Semi Official Historian; Bachmann Large Scale
There are no dumb or stupid questions, just questions!
VirginiaCentral

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« Reply #6 on: January 05, 2011, 12:57:20 PM »

MF5117

Use a large drill bit to drill out the dimple on the LGB rail joiner.  The rail will then slip out of the way and jou can remove the rail joiner without destroying the tie.

Or, just leave the joiners on and use over-the-joiner rail clamps available from Hillman or Split-Jaw.

Jerry
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Jerry Kay
Big Sandy & Cumberland Garden Railroad
Virginia Central & New River Railway & Navigation Co.
"I love the smell of coal smoke in the morning!"
mf5117

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« Reply #7 on: January 05, 2011, 02:26:00 PM »

I am at lunch as of now at work . I bead blasted one of the 2ft pieces this morning . And it cleaned up quite well . The rail joiners came out clean .No damage to the tie's just lightened up the color alittle . I will purchase some conductive grease "oil" and I feel they will be ok . If I can remember how to upload pictures I will post the before and after and get some more opinions. Will try to do this tonight . Thanks again to everyone for the reply's

regards MF5117
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mf5117

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« Reply #8 on: January 05, 2011, 08:58:41 PM »

I hope these pictures help , I bead blasted the clean looking piece this mourning . It was in worse shape than the one in the picture . I plan on doing the rest this weekend so I don't get tagged for doing a government project . I hope I didn't make a mistake but it sure helped this track out



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JerryB

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« Reply #9 on: January 05, 2011, 10:24:02 PM »

Looks like your bead blaster is successful! For future reference, what is the media type & specification?

Be aware that you really only need to clean the 'head' portion of the rail where the wheels make contact. The dark color of the lower part of the rail will actually look like prototype weathering when installed. Even if you blast it, it will quickly darken, so no need to spend the time & effort to make your track look totally 'new.'

Same with the joiners: Only the 'inside' contact points need to be clean. If there is discoloration left on the outside, it will just blend into the scene.

BTW, I saw that someone suggested 'over the joiner' clamps. I would strongly recommend against using them. They still rely on the contact of the original joiner for conductivity. You incur the expense of a clamp without the mechanical reinforcement and contact improvement provided by a clamp that is in direct contact with the rail.

Hope this helps.

Happy RRing,

Jerry
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Sequoia Pacific RR in 1:20 / 70.6mm
Boonville Light & Power Co. in 1:20 / 45mm
Navarro Engineering & Construction Co. in 1:20 / 32mm
NMRA Life Member #3370
Member: Bay Area Electric Railway Association
Member: Society for the Preservation of Carter Railroad Resources
glennk28

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« Reply #10 on: January 06, 2011, 09:07:40 PM »

For cleaning track I use a drywall sanding pole with medium to fine sanding meah.  For wheels I use a Kadee driver cleaner.  I also find that LGB two-motor locos do a good jub of cleaning the track for the start of an operating session.  Sprits a little WD-40 on the rails--the front set of pickup shoes scrapes the gunk while the second provides the power .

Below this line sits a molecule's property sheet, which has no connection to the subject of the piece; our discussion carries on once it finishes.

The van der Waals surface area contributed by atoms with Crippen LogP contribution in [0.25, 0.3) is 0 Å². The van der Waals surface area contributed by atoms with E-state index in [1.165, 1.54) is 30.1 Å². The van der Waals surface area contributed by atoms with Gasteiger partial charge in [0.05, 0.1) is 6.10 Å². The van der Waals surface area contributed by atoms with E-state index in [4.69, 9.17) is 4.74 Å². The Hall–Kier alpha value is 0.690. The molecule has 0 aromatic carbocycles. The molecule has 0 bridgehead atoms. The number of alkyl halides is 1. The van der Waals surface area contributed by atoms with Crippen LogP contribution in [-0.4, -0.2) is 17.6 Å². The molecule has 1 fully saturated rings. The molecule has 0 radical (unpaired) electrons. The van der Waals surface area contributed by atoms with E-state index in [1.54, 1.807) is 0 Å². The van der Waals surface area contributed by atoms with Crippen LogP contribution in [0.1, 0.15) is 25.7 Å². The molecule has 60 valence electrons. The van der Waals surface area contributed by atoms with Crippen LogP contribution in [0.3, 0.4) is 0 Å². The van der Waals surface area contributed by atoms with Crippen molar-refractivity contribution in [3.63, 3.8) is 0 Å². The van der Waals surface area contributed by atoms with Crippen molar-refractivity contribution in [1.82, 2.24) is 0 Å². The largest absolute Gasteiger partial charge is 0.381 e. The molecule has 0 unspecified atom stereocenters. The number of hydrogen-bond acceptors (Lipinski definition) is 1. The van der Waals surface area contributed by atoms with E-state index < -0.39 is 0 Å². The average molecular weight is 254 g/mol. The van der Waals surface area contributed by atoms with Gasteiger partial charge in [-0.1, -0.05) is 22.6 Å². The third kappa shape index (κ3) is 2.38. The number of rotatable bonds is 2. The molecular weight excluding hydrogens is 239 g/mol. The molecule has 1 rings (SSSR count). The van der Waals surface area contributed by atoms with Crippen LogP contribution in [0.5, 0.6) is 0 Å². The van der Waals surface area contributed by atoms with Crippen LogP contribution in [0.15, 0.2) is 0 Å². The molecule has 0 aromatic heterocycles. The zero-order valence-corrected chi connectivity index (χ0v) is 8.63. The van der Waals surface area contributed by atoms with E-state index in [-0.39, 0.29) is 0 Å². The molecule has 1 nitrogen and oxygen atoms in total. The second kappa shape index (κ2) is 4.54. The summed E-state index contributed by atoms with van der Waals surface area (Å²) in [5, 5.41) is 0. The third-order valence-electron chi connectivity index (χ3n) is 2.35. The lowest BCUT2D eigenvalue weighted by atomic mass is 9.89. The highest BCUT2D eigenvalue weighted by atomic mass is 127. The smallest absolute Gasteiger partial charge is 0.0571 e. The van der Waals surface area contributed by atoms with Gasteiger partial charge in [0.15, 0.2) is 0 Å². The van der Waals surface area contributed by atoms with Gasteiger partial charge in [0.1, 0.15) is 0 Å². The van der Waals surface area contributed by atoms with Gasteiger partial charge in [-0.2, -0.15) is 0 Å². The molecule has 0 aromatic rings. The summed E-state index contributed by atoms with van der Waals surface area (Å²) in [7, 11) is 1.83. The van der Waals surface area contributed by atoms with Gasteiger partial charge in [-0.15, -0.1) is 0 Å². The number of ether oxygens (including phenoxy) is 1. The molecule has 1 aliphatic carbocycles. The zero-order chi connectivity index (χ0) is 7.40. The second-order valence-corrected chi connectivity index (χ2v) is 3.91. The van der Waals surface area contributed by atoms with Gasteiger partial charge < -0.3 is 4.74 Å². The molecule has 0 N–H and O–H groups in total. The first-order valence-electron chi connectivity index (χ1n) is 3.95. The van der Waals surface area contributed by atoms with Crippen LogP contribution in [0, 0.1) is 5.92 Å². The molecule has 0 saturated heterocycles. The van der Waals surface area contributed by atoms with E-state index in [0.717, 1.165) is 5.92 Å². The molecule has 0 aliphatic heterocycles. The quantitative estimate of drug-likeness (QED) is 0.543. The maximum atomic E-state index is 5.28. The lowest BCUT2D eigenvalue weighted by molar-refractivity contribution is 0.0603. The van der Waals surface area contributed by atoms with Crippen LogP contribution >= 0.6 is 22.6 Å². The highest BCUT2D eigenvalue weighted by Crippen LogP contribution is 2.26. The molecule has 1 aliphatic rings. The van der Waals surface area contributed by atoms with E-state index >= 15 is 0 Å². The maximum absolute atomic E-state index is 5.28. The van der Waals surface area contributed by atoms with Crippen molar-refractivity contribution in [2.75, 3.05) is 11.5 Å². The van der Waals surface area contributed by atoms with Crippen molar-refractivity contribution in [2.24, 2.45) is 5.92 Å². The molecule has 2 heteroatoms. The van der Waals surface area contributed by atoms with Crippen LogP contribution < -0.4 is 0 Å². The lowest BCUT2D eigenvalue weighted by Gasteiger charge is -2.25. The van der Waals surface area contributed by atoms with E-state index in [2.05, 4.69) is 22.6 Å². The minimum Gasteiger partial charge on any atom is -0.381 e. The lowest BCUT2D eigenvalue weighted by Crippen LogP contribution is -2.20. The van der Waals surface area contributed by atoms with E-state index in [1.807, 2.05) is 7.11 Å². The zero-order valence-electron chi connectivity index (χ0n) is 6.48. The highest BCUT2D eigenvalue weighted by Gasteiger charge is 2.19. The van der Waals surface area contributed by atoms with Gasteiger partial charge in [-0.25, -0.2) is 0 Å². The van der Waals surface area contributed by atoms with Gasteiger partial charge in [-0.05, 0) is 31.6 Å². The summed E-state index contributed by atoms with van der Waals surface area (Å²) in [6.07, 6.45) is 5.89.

Glenn Joesten
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mf5117

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« Reply #11 on: January 08, 2011, 10:01:43 PM »

The media was a 2400 Glass media . I understand the Prototypical aspect and leaving the bottoms of the rails weathered . But this track needed some attention . I feel as time goes it will weather over time . I do have enough for a permanent layout indoors also and will use it and will take the suggestion of tapping off the bottom of the rails and just doing the top of the rails .... doing the sheet metal trade there is a 609 polish for stainless that removes rust very well . although you have to wear gloves with this stuff then rinse with water . as it brings stainless back to stainless but wonder how it works on brass .... thanks for the suggestions I learned alot here on this topic
« Last Edit: March 30, 2011, 11:15:33 PM by mf5117 » Logged
JerryB

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« Reply #12 on: January 09, 2011, 12:56:43 PM »

Thanks for the information on the media.

I wouldn't worry about 'masking' the lower part of the rails. Just sit or hold the track sections in the bead blast cabinet and blast the top inside of the rail until clean. That should provide a graded look, with the bottom left dark.

Happy RRing,

Jerry
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Sequoia Pacific RR in 1:20 / 70.6mm
Boonville Light & Power Co. in 1:20 / 45mm
Navarro Engineering & Construction Co. in 1:20 / 32mm
NMRA Life Member #3370
Member: Bay Area Electric Railway Association
Member: Society for the Preservation of Carter Railroad Resources
G scale CAVEMAN

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« Reply #13 on: January 31, 2011, 02:55:28 PM »

hello .. i have Aristocraft track euro style only.... and i have LGB too ......i only clean the very top of each rail and the inside section ....i also use jumper wires between each track by using the track screws that hold on the ties to the rails ....also you can soder jumper wires to the rails to help with keep power to each track... (sorry Embarrassed bachmann but i never use your track for any permanent railroad layout... i only use it for test tacks or display track...) only the large scale bachmann track is really not the best ... all your other scales track ...have always been good ... now there even better... i buy bachmann for the trains ... and i buy train sets for the cars ...because its cheaper that way.... Grin
well bye for now .